If corporate issues your IT department a challenge to save $20 million annually, would you start spending money? Nationwide Insurance's property and casualty division did, to overhaul a high-maintenance token-ring network, and in the process netted some 35% savings per year.
To top it off, the Nationwide division also brought on cost-saving voice over IP, imaging and video applications, and built a VPN, among other projects. Such smart spending on network technology earns it runner-up status in Network World's 2000 User Excellence Award competition.
In August 1999, the insurance underwriter was running antiquated, bridged token-ring networks. Employees at the company's Columbus, Ohio, headquarters shared 4M bit/sec, as did workers in a second office in the nearby suburb of Dublin.
Fast forward to the beginning of this year, and Nationwide Insurance is a model of switched-networking efficiency, running 10M, and in some cases 100M bit/sec, to 1,400 desktops. IP Multicast further improves bandwidth use. The grand result is big money saved.
Nationwide Insurance spent about $70,000 for the network upgrade; it kept upgrade costs in check by using fiber and network interface cards (NIC) it already owned. Existing Category 5 cabling running from the switches to the desktops did not need to be replaced, nor did the fiber running from the network closets to the data center routers. Also, many desktop PCs sported preinstalled Ethernet NICs.
In return, the company estimates it is saving some 35% per year, or about $235,000, in support costs alone. Ethernet costs around $24 per desktop to support vs. the $37 token-ring cost, says Ron Edgington, officer and chief strategist for architecture and support at Nationwide Insurance. Plus, supporting the less-popular token-ring topology would have driven costs up an additional 5% to 10% annually. For instance, the company would have had to buy network cards for new PCs. This cost is eliminated with Ethernet because most PCs now ship with Ethernet NICs.
VPNs, imaging and video
Users get at least double the network performance because of the fatter, dedicated pipes to their desktops and the switching. Most receive a full 10M bit/sec to the desktop; power users and those running desktop servers can get 100M bit/sec to the desktop as needed, Edgington says.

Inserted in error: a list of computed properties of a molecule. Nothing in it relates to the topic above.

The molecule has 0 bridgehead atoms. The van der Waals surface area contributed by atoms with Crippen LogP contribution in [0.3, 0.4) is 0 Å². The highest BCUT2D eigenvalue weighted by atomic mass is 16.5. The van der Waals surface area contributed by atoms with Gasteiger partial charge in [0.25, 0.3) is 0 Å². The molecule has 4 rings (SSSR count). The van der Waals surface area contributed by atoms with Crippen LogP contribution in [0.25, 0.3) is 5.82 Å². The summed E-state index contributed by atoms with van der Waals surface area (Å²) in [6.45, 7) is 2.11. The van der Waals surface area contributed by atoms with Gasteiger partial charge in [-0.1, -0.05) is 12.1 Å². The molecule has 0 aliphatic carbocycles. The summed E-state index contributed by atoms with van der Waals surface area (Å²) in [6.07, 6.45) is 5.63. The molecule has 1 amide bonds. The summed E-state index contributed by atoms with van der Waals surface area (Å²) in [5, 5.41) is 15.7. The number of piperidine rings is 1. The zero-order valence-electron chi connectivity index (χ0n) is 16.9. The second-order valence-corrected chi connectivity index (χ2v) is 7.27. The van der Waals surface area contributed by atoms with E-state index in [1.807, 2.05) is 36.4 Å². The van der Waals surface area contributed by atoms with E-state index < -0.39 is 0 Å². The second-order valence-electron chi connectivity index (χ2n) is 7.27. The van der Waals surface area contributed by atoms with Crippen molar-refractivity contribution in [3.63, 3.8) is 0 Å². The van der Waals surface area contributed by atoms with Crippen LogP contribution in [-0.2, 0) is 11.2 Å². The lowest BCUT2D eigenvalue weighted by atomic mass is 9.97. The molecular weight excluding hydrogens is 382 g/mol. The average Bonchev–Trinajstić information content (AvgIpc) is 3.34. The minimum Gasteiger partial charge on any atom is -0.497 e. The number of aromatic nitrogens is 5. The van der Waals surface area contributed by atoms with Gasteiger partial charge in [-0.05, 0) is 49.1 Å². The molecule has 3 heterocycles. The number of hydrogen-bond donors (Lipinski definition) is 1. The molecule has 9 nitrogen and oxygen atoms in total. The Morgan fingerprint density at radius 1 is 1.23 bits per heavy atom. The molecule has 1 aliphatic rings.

Thanks to all this bandwidth, plus the adoption of IP, the company has changed the way it handles voice calls between its downtown and suburban locations. It now channels voice from PBXs onto its TCP/IP network rather than onto the voice-traffic, toll portion of an Ameritech SONET ring that connects headquarters, the Dublin office and an off-site data center. Edgington doesn't have exact figures, but he says savings have been significant and have contributed to that $20 million goal: "We now have no local call traffic where before we had a tremendous amount."
The new network also lets Nationwide Insurance better support remote users, particularly field representatives. By implementing Dynamic Host Configuration Protocol over the new backbone, the company was able to roll out a long-needed imaging system. Remote representatives dial in to the imaging system via 56K bit/sec connections and import photos of damaged property. The goal is quicker claims processing. In addition, some home users get access to the corporate network using cable connections and tunneling thhrough a new VPN, also added as a result of this network upgrade.
Another application the new network supports is IP Multicast, which allows delivery of a single stream to all users rather than an individual stream to each user. Now executive briefings are broadcast to all employee desktops using Cisco's IPTV viewer so no one has to travel to see the presentations.
Edgington says the cost-cutting challenge issued to the chief information officer in essence became an enabler for cutting-edge technologies. By saving money on support costs and adding an up-to-date Ethernet network, Nationwide Insurance has jumped toward that goal, while boosting worker productivity with better applications and faster data sharing.
The upgrade was relatively painless, too, Edgington says. The network group had to replace old token-ring hubs and bridges with new Cisco Catalyst 5000 switches in the wiring closets. A few of the older switches remain, but those are being phased out.
A team of three contractors, consisting of two desktop support consultants and an electrician, worked with two project managers and up to five network technicians from Nationwide Insurance on the four-month project, which wrapped up in December 1999. Not all Nationwide Insurance employees involved worked full-time on the project.
Team members then prepared computers for the change. They worked during business hours to ensure all user applications still worked after switching off token ring. For desktops, the network upgrade meant reconfiguring every one by hand: updating drivers, plugging a patch cable into the Ethernet port and rebooting.
Nationwide Insurance is a Microsoft shop with 75% Windows NT 4.0 machines and 25% Windows 95 on the desktop. The company is still experimenting with Windows 2000 on its Internet site, but it is not currently in use on the corporate network.
A few machines required new cards, but to Edgington's pride, for most end users, the supplanting of an old network with a new one was just a minor disruption in the course of a day. "Users may have noticed a slightly different login screen, but the impact was minimal," he says.
Not surprising, with an expected 5% to 10% return on investment over the next three years, the network has done its share to meet that $20 million challenge -- all while improving performance.
This story, "A great policy for network ROI" was originally published by NetworkWorld.